Ambitions are sky-high for New Mexico spaceport
After Bill McCamley got his master’s degree from Harvard in 2003, he returned to this sleepy city in a forgotten corner of the third-poorest state in the country.
It took him nine months to find a decent job -- selling commercial real estate. That is not unusual in this part of New Mexico, where young people flee to Colorado or Texas in search of gainful employment.
But McCamley’s experience left a lasting impression. Today, he hopes to jump-start the economy in his hometown of 82,000 -- by campaigning for a state-funded spaceport to send millionaire tourists into orbit.
McCamley, 28, left his real estate job soon after he won election as a county commissioner in 2004. He has big hopes for Spaceport America, currently little more than an expanse of desert, a concrete launch pad and two temporary mission-control trailers. He’s one of dozens of believers who envision paparazzi and space enthusiasts staying at local hotels and mingling with highly paid engineers and scientists who would transform this swath of mobile homes and chile farms into a high-tech hub.
“If you look at the airline industry, I’m sure people said, ‘This is crazy,’ when it first came out,” said McCamley, waiting with 100 other guests for the first launch of an unmanned rocket from the 17,000-acre site. Moments earlier, an official from New Mexico State University in Las Cruces had touted an upcoming space conference that would also feature a rodeo. “But if you look at it, it evolved into a very stable part of our economy.”
A recent study commissioned by the state found that a fully operational spaceport could create 5,000 jobs. “To a state like Florida or California or Texas, that’s really a drop in the bucket,” said Rick Homans, director of the state’s Economic Development Department. “In New Mexico, 5,000 jobs and the PR and image that goes with it can really transform the economy of the state.”
Eight states, including Texas, Wisconsin and Utah, are considering commercial spaceports, with some hoping for a slice of the rapidly emerging space tourism industry. But space observers say that New Mexico -- an overwhelmingly rural state whose poverty rate trails only Louisiana and Mississippi -- has the most government support and private interest.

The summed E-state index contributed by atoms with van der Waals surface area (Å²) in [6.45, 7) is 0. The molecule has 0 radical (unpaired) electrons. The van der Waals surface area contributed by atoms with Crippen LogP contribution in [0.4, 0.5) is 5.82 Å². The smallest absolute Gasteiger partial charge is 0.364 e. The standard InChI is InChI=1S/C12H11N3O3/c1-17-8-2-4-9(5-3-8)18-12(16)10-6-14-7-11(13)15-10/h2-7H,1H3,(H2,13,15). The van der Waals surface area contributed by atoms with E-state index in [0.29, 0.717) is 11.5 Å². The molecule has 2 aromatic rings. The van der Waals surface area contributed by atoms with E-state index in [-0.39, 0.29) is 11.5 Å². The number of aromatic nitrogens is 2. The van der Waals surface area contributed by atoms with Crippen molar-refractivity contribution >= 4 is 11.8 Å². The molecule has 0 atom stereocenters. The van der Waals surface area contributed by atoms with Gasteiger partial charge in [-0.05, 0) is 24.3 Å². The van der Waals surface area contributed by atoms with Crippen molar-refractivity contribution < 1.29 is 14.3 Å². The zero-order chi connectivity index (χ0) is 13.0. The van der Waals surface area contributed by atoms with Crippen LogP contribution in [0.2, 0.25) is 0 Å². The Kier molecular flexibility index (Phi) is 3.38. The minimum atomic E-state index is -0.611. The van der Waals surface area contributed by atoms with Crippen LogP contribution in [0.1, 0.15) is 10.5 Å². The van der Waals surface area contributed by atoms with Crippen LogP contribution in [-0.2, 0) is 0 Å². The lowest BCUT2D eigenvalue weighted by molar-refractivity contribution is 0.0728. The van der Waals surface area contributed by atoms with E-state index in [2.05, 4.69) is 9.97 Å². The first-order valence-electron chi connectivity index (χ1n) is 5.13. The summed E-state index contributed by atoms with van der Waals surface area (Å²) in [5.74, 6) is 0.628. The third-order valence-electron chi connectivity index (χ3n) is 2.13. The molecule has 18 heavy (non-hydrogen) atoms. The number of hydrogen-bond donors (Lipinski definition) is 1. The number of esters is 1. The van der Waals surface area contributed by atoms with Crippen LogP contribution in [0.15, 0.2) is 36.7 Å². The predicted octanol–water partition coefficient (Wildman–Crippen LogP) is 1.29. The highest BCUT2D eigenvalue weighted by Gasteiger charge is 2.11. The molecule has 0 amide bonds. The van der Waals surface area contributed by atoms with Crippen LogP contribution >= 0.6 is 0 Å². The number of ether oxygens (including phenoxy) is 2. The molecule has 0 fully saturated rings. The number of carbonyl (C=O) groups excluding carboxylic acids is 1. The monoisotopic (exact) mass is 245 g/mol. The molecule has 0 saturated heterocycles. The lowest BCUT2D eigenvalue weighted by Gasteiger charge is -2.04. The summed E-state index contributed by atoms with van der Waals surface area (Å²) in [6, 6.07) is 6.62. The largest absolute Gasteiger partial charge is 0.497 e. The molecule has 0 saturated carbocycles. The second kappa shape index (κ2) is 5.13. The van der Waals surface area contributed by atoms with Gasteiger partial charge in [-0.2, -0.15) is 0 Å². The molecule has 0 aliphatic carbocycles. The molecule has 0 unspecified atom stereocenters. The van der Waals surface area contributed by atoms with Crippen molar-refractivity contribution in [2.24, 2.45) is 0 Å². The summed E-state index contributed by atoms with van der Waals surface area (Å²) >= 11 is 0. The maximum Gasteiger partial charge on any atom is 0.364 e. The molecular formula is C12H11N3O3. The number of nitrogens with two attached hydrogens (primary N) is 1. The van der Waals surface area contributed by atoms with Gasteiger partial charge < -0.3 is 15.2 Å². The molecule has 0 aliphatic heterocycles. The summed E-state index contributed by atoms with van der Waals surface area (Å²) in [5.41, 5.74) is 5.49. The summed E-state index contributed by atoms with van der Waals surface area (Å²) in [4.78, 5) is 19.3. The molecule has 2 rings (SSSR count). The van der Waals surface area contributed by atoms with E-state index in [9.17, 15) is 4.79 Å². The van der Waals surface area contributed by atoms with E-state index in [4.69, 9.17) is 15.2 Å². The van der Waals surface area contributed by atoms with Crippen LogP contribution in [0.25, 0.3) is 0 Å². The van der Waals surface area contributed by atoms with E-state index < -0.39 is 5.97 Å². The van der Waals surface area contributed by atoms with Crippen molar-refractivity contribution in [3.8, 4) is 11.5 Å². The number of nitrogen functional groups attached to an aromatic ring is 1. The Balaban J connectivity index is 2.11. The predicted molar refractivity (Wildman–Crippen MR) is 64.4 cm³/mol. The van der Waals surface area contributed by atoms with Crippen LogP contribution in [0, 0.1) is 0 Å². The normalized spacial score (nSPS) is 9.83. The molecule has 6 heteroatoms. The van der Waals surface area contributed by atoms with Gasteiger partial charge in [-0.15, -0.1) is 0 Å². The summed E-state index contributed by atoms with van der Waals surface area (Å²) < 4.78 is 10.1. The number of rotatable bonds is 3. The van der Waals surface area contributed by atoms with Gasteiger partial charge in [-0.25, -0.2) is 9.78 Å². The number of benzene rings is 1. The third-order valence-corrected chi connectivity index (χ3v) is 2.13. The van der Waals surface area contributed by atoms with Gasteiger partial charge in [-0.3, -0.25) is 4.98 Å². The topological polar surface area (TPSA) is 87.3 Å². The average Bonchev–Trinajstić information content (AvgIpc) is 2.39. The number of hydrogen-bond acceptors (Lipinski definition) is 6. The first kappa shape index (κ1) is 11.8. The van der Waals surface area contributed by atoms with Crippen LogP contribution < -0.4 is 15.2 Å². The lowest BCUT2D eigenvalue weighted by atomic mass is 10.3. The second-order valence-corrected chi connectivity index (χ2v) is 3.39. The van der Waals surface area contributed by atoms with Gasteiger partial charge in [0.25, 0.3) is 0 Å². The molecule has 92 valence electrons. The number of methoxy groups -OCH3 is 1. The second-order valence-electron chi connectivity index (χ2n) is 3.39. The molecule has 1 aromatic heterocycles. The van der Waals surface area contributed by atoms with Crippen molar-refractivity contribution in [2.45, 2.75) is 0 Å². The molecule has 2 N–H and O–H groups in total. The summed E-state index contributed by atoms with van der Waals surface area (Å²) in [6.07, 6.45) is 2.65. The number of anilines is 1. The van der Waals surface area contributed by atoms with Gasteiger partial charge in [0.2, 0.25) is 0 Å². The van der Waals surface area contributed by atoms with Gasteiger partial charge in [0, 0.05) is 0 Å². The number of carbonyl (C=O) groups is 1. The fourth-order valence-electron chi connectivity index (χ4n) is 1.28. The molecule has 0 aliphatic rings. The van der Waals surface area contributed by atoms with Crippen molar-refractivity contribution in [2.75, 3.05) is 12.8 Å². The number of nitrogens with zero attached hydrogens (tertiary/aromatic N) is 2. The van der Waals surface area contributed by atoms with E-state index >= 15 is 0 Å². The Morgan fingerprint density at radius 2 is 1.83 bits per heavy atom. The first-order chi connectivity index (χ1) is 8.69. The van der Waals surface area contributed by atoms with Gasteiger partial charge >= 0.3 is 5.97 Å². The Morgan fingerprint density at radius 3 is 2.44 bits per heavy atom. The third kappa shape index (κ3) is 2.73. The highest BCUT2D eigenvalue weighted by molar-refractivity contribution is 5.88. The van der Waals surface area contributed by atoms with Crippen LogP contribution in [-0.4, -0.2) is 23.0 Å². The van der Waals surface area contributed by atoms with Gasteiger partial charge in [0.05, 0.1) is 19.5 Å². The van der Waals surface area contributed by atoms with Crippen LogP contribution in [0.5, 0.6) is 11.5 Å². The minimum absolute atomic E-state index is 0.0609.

Gov. Bill Richardson wooed billionaire Richard Branson to anchor the spaceport with his business Virgin Galactic, which would construct a civilian fleet of spacecraft to fly thousands of passengers into space. Virgin Galactic has already signed up more than 1,000 space tourists, including actress Victoria Principal, “X-Men” director Bryan Singer and designer Philippe Starck.
Though the first round of passengers would probably launch from a spaceport in Mojave, Calif., Virgin said it would move operations to New Mexico once Spaceport America was completed. The New Mexico legislature last year approved $100 million to finance the project, which is expected to cost about $225 million. Construction could begin late next year.
Critics brand it as wasteful spending and say that New Mexico is pursuing the spaceport because of Richardson’s ambitions -- the former Energy Secretary is a likely contender for the Democratic presidential nomination in 2008 -- and the desperation of the isolated southern end of the state.
“This is your classic Old West story of your snake-oil salesman who comes to the dying town promising to revitalize it,” said Democratic state Sen. John Grubesic, who voted against the project. “Unfortunately, people have bought it, hook, line and sinker.”
Local officials argue that their scarcely populated region is a natural place for space launches. The site is on a plateau 4,300 feet above sea level, providing a shorter flight out of the atmosphere. The dry climate and clear weather permit reliable departures.